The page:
|Location||Gasparilla Island, Florida|
|Distance||14 miles, walking and biking, plus strolls to good food|
|Highlights||Beaches, shells, great food, jumping manta rays, and family time|
|Duration||Three days, two nights, or keep walking 'round and 'round.|
Ever walked on a beach and wanted to keep on walking? No turning around to retrace your steps? On an island, you can do it. And on Florida’s pristine Gasparilla Island, you can do it on gorgeous white sand, stop to snorkel in crystal clear gulf waters, sort through
obscenely big piles of shells for prime specimens, watch marine biologists document sea turtle nests, and catch glimpses of leaping manta rays, dolphins, and giant tarpon. Once you make it to the island’s town of Boca Grande, you can shop at hip boutiques, eat real cuisine, not to mention home-made ice cream, and stay in a roomy ol’ downtown inn.
For our family, everything seemed a bit more special because, well, we were on an island. Gasparilla is small and removed, with the slow-paced, easy-going attitude that makes for an ideal vacation-escape ambiance; an escape that in our case was not only from the world, but from the car. Fresh off the heels, so to speak, of our decidedly urban walking adventure in Dallas we were looking forward to the possibilities of a two-day walking and pedaling trip around the island. Just an hour’s drive from Sarasota, across a sequence of bridges connecting an archipelago of smaller islands, Gasparilla has long been a special spot. Back in the day there was a full-service, non-stop train to and from New York, servicing a wealthy clientele who succeeded in ensuring that development on the island is all but locked down and devoted to private residences. No high rise hotels here, thank you very much.
The Island House Inn at The Boca Grande Resort is the only hotel at the north end of the island, but we found it had exactly the amenities needed for an ideal starting point for our journey. There was a fine swimming pool where we relaxed the night before our trek, and a general store where we bought our sandwiches for our upcoming picnic. The next day, we were rested, well-supplied and positioned just right for our island circumnavigation. We set off our first morning walking up the bike path to the foot of the bridge that entered the island from the east. We then turned north, and respectfully picked our way over private dock walkways for about 200 yards before getting to the unobstructed beach. From there we walked around the northern point of the island, then set off down the western coast.
And oh, the shells. Now, we knew this section of the gulf is famous among beachcombers, but were stunned at the obscene piles of shells piled up at the island’s northern point. As foot-travelers, we had to be discriminating. But that just means a stronger collection, right? No regrets. Really.
We weren’t carrying camping gear, but even a relatively light load on your back also helps you appreciate something else: the pleasure of taking it off. I’ve never had breaks as delicious as these. Drop the pack, toss the straw hat, shed the shirt n’ shades, and do the plunge. As sweet and cool as a glass of southern iced tea. Break out the snorkels, stick the umbrellas in the sand, spread out the sheet, lay out the picnic, and get ready for yoga, ‘cuz it’s a party. A party so good that day-old pizza gets crowned “the best pizza I’ve ever tasted,” and just sitting in the shade and floating in the water become vividly sensual experiences. On our way to town we had four such parties.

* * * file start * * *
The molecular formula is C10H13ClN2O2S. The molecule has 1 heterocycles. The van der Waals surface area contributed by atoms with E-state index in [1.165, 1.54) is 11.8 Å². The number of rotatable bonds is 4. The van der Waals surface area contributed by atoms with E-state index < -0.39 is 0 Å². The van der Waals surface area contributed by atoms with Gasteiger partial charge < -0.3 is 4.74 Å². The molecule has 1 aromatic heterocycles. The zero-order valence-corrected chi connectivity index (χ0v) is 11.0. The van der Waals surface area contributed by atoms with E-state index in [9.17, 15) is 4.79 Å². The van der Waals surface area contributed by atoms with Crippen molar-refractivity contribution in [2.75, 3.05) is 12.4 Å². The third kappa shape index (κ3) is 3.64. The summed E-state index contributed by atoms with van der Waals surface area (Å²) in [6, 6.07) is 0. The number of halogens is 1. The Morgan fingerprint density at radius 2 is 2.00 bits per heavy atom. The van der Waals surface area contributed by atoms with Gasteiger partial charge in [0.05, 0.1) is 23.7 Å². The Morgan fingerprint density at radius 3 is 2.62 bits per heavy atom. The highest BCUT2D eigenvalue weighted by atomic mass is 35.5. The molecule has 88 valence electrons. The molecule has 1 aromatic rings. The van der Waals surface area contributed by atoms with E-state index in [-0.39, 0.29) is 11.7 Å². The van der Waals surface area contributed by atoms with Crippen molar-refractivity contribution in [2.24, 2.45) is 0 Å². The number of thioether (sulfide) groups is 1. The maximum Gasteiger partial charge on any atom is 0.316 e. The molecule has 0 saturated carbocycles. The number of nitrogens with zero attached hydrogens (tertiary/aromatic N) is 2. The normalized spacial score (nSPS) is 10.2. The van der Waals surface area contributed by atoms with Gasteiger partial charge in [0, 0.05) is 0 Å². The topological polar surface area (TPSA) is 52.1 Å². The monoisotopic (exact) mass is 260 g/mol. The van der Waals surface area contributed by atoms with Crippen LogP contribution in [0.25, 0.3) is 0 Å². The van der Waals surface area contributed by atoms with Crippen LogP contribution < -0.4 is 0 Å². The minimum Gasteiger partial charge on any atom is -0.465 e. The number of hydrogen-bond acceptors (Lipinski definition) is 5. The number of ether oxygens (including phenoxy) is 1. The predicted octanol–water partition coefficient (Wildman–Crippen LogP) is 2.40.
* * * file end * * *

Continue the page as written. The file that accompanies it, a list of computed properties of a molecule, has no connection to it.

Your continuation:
About two thirds of the way down the island we turned inland from the beach, and in just four blocks we’d reached downtown Boca Grande, and the Anchor Inn, our bed for the night. It’s one of the town’s original old houses, and is set up perfectly for a home-style stay. We had a two-bedroom, 1.5 bath suite with a full kitchen, front & back porches, a deck, and a cute little pool in a nicely gardened area. The wife and I sipped beers while the kids played in the pool and we all reflected on the achievement of our hike. Then, refreshed and relaxed, we dressed for dinner.
We celebrated our fifteenth wedding anniversary that night at one of the island’s best restaurants, “The Temptation”, and had one of those meals you keep returning to in your mind to savor again. In particular the pan-fried snapper with lemon, garlic, and apple juice scored high in the gustatorial category when we later recalled the trip’s highlights. The kids’ pan-fried grouper “fingers” from the children’s menu? Having “helped” eat them, I can tell you, those are happy meals.
The next day we rented beach cruiser bikes from “Island Beach ‘n Bikes” and cruise we did. We first went south to finish traveling the length of the Island, stopping at Gasparilla State Park to see the lighthouse and museum, which nicely describes the local nature and history. Then it was back to town for lunch at The Loose Caboose, which included excellent homemade ice cream, by the way. Finally, that afternoon, we biked back to our car at the island’s northern end. (We’d arranged to leave our bikes there where Beach ‘n Bikes would pick them up later.) Every bit of the way was on a beautiful bike path often lined with palms, and which skirts the hanging roots of banyan trees. Here and there are strategically placed benches overlooking the bay. Now that’s easy-going, vacation bicycling.
And even though it had been fun every step and pedal of the way, when we finished, we were proud. O.K., so we hadn’t circled Australia, or climbed Everest, but we definitely DID Gasparilla.
Planning: Lee County Tourism Info
Editor's Note: The Demeraths' trip to Gasparilla was capped by the successful capping of the gushing BP oil well in the Gulf - just another occasion to celebrate the many upsides of car-free travel...
(all photos by the Demerath family)
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